New York Times reporter rescued from Taliban

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This story is based on a radio interview. Listen to the full interview.

Audio Transcript:

MARCO WERMAN: I'm Marco Werman and this is The World, a co-production of the BBC World Service, PRI, and WGBH in Boston. Special Forces rescued a kidnapped western journalist in northern Afghanistan last night. Stephen Farrell of the New York Times was seized by the Taliban last Saturday. He'd been visiting the site of a controversial NATO air strike in northern Afghanistan on two captured fuel trucks. Farrell was rescued during a fierce firefight but his Afghan colleague Sultan Munadi was killed and it's not clear who fired the shots but Munadi was reportedly killed while running toward British commandos. A British soldier also died. Pamela Constable is a Kabul correspondent for the Washington Post. She says the whole incident has angered Afghan journalists.

PAMELA CONSTABLE: The Afghan journalists are extremely upset and many of them gathered this afternoon in Kabul to receive the body of Sultan Munadi when it was returned. And after that they had a gathering and a meeting to show their solidarity and concern for him and his family and a lot of strong feelings were expressed about what people said was a double standard or a concern that less care is taken for Afghans than for foreigners.

WERMAN: It's deeply tragic � Sultan Munadi and his death. He was just back in Afghanistan on vacation from his studies in Germany. Did you know him?

CONSTABLE: Yes. In fact we all knew him. He was someone who would work with the New York Times. Ever since 2001 he had been involved in all of their coverage of the fall of the Taliban. He had gotten married several years ago and had a wife and two young sons � two young children in any case. And as you said had just returned here on vacation and the New York Times sort of temporarily rehired him because there was so much news here with the elections and other issues. So he'd only been back at work for something like three weeks when this happened.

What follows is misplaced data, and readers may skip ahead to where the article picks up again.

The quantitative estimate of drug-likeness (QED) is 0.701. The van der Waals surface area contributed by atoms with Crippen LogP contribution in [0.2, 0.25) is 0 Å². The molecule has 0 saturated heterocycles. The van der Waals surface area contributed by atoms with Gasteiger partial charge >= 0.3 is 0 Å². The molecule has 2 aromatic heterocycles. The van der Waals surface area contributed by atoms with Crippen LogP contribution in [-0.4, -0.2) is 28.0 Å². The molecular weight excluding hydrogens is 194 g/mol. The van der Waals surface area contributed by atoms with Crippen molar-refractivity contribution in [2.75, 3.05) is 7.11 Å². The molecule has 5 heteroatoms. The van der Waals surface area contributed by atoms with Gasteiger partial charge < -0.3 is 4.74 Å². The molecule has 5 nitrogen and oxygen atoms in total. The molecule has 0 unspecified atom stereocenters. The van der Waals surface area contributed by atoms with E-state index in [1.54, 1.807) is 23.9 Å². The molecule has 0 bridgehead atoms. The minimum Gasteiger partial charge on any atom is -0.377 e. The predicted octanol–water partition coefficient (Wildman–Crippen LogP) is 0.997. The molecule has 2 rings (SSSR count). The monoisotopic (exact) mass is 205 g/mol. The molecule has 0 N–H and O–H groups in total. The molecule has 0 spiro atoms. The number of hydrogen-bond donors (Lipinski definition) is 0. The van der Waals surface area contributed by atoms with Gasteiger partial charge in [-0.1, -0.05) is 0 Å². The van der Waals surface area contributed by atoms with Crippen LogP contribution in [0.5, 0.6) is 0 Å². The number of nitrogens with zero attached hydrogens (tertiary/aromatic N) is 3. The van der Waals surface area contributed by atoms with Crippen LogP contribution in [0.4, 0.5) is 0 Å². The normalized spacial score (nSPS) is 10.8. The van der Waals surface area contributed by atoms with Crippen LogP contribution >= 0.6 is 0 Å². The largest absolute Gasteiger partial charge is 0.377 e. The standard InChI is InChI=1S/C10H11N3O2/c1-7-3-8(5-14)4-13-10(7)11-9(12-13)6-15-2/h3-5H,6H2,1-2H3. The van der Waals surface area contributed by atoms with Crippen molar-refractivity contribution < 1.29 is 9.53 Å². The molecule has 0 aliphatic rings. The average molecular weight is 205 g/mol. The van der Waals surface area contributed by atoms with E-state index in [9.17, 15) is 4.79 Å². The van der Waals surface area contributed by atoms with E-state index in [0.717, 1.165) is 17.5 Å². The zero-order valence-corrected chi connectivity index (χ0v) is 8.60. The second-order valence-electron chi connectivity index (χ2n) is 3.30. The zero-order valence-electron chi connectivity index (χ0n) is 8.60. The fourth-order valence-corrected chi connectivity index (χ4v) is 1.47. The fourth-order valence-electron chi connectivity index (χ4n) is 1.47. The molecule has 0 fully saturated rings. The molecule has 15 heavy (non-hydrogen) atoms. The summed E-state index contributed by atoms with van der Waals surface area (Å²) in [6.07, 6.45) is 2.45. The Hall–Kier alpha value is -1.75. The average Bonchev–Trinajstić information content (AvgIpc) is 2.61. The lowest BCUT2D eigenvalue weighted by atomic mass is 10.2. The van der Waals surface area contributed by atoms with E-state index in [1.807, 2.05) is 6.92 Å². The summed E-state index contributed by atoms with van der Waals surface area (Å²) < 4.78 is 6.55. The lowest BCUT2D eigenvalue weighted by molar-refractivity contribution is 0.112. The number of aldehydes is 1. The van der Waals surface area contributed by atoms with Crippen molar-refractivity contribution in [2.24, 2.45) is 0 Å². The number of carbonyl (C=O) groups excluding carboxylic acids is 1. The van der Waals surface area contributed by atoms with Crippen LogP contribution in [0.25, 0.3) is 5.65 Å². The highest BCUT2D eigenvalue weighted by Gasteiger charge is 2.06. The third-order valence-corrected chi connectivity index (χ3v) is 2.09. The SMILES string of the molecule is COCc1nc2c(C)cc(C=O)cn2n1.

WERMAN: It's been many months since the New York Times' David Rohde was freed from a kidnapping on the Afghan-Pakistani border. Is there something wrong with the New York Times procedures?

CONSTABLE: I don't think so. I mean I think the two cases are very difficult to compare. You know when David Rohde was kidnapped he was actually not working for the New York Times. He was actually working on a book. In this case the New York Times, a foreign journalist who was kidnapped, had been here only a few weeks. He was familiar with the country but he hadn't been here in a long time so it may be that he was less aware of just how dangerous the situation was. As far as I know his employers, his office manager, the people here were people who would take a great deal of precautions before sending someone out into a dangerous part of the country. But it's my understanding that he essentially decided to go on his own and took risks that perhaps his managers might not have wanted him to take.

WERMAN: And what are you doing Pamela to tighten up your own operating procedures? I mean would you have gone up to where these fuel tankers were stranded in the river bed?

CONSTABLE: No I would not. I mean I guess just sort of the way to put this is that you know I've been working here a long time and the decisions that I make about where to go and what to do have been shrinking gradually. And basically I've just, you know very, very much sort of rationed it down my own you know sort of offensive of what is safe to do. I think it's really important that Afghans know that the foreigners who work here, like us, care a great deal about them and do not take their lives lightly at all and do not feel that our lives are worth more than theirs. We are as upset about the death of Sultan as anyone else although we're very relieved that Steve has been freed that relief is very much tempered by what I would assume and believe is a universal sense of extreme sadness and regret over Sultan's death and the death of any Afghan journalist who is doing exactly what we are trying to do here � which is cover the news. And we just hope that this does not happen again.

WERMAN: Pamela Constable with the Washington Post in Kabul. Thank you.

CONSTABLE: You're very welcome.